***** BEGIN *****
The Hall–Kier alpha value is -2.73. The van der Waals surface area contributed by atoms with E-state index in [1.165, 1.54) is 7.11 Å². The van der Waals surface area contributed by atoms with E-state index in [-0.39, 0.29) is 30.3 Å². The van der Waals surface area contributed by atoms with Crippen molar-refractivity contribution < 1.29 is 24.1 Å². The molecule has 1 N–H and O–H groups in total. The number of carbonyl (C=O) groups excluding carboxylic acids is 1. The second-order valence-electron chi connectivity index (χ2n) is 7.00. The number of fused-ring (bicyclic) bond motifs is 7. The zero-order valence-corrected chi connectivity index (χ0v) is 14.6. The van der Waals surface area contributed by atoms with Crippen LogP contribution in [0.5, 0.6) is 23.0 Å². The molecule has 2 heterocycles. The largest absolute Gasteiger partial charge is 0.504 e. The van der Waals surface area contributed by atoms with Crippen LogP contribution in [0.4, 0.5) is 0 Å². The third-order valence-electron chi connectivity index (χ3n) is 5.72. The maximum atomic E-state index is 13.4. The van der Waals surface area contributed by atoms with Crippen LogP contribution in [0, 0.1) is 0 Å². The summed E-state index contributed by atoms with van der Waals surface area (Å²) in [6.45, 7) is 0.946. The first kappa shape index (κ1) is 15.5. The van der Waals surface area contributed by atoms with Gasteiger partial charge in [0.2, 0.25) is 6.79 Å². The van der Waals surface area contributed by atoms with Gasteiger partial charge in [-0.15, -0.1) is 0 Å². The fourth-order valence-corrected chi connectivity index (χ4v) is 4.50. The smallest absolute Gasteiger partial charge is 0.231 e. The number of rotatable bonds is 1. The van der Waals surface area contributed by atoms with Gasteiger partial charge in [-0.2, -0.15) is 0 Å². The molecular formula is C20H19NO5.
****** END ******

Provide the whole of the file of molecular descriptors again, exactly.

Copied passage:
The Hall–Kier alpha value is -2.73. The van der Waals surface area contributed by atoms with E-state index in [1.165, 1.54) is 7.11 Å². The van der Waals surface area contributed by atoms with E-state index in [-0.39, 0.29) is 30.3 Å². The van der Waals surface area contributed by atoms with Crippen molar-refractivity contribution < 1.29 is 24.1 Å². The molecule has 1 N–H and O–H groups in total. The number of carbonyl (C=O) groups excluding carboxylic acids is 1. The second-order valence-electron chi connectivity index (χ2n) is 7.00. The number of fused-ring (bicyclic) bond motifs is 7. The zero-order valence-corrected chi connectivity index (χ0v) is 14.6. The van der Waals surface area contributed by atoms with Crippen LogP contribution in [0.5, 0.6) is 23.0 Å². The molecule has 2 heterocycles. The largest absolute Gasteiger partial charge is 0.504 e. The van der Waals surface area contributed by atoms with Crippen LogP contribution in [0.4, 0.5) is 0 Å². The third-order valence-electron chi connectivity index (χ3n) is 5.72. The maximum atomic E-state index is 13.4. The van der Waals surface area contributed by atoms with Crippen LogP contribution in [0, 0.1) is 0 Å². The summed E-state index contributed by atoms with van der Waals surface area (Å²) in [6.45, 7) is 0.946. The first kappa shape index (κ1) is 15.5. The van der Waals surface area contributed by atoms with Gasteiger partial charge in [0.2, 0.25) is 6.79 Å². The van der Waals surface area contributed by atoms with Gasteiger partial charge in [-0.15, -0.1) is 0 Å². The fourth-order valence-corrected chi connectivity index (χ4v) is 4.50. The smallest absolute Gasteiger partial charge is 0.231 e. The number of rotatable bonds is 1. The van der Waals surface area contributed by atoms with Gasteiger partial charge in [-0.2, -0.15) is 0 Å². The molecular formula is C20H19NO5.